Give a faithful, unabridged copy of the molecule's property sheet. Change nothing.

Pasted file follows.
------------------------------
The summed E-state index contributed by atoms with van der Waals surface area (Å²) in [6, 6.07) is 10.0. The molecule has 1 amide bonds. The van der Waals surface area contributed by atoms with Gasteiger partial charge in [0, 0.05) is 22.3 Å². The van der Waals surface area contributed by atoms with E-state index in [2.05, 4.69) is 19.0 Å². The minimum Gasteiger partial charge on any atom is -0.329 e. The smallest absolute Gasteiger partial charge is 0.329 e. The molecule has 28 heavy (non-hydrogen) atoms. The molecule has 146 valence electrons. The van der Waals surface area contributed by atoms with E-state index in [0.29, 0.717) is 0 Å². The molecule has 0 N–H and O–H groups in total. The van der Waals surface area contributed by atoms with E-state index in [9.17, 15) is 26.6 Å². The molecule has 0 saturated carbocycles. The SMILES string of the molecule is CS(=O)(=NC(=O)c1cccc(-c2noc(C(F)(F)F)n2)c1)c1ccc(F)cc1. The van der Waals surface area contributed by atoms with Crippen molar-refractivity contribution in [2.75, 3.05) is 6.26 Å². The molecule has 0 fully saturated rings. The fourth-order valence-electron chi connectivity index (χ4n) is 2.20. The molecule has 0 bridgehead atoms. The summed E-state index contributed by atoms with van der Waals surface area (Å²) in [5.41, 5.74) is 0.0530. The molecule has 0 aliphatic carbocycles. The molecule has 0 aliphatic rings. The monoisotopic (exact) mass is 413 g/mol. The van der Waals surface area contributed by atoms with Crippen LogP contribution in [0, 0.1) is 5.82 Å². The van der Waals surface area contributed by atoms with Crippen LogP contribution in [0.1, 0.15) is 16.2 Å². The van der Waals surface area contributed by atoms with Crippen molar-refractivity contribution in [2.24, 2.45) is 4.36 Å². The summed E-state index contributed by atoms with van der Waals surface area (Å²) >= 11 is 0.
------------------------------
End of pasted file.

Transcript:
The summed E-state index contributed by atoms with van der Waals surface area (Å²) in [6, 6.07) is 10.0. The molecule has 1 amide bonds. The van der Waals surface area contributed by atoms with Gasteiger partial charge in [0, 0.05) is 22.3 Å². The van der Waals surface area contributed by atoms with E-state index in [2.05, 4.69) is 19.0 Å². The minimum Gasteiger partial charge on any atom is -0.329 e. The smallest absolute Gasteiger partial charge is 0.329 e. The molecule has 28 heavy (non-hydrogen) atoms. The molecule has 146 valence electrons. The van der Waals surface area contributed by atoms with E-state index in [0.29, 0.717) is 0 Å². The molecule has 0 N–H and O–H groups in total. The van der Waals surface area contributed by atoms with E-state index in [9.17, 15) is 26.6 Å². The molecule has 0 saturated carbocycles. The SMILES string of the molecule is CS(=O)(=NC(=O)c1cccc(-c2noc(C(F)(F)F)n2)c1)c1ccc(F)cc1. The van der Waals surface area contributed by atoms with Crippen molar-refractivity contribution in [2.75, 3.05) is 6.26 Å². The molecule has 0 fully saturated rings. The fourth-order valence-electron chi connectivity index (χ4n) is 2.20. The molecule has 0 bridgehead atoms. The summed E-state index contributed by atoms with van der Waals surface area (Å²) in [5.41, 5.74) is 0.0530. The molecule has 0 aliphatic carbocycles. The molecule has 0 aliphatic rings. The monoisotopic (exact) mass is 413 g/mol. The van der Waals surface area contributed by atoms with Crippen LogP contribution in [0, 0.1) is 5.82 Å². The van der Waals surface area contributed by atoms with Crippen LogP contribution in [0.1, 0.15) is 16.2 Å². The van der Waals surface area contributed by atoms with Crippen molar-refractivity contribution in [2.24, 2.45) is 4.36 Å². The summed E-state index contributed by atoms with van der Waals surface area (Å²) >= 11 is 0.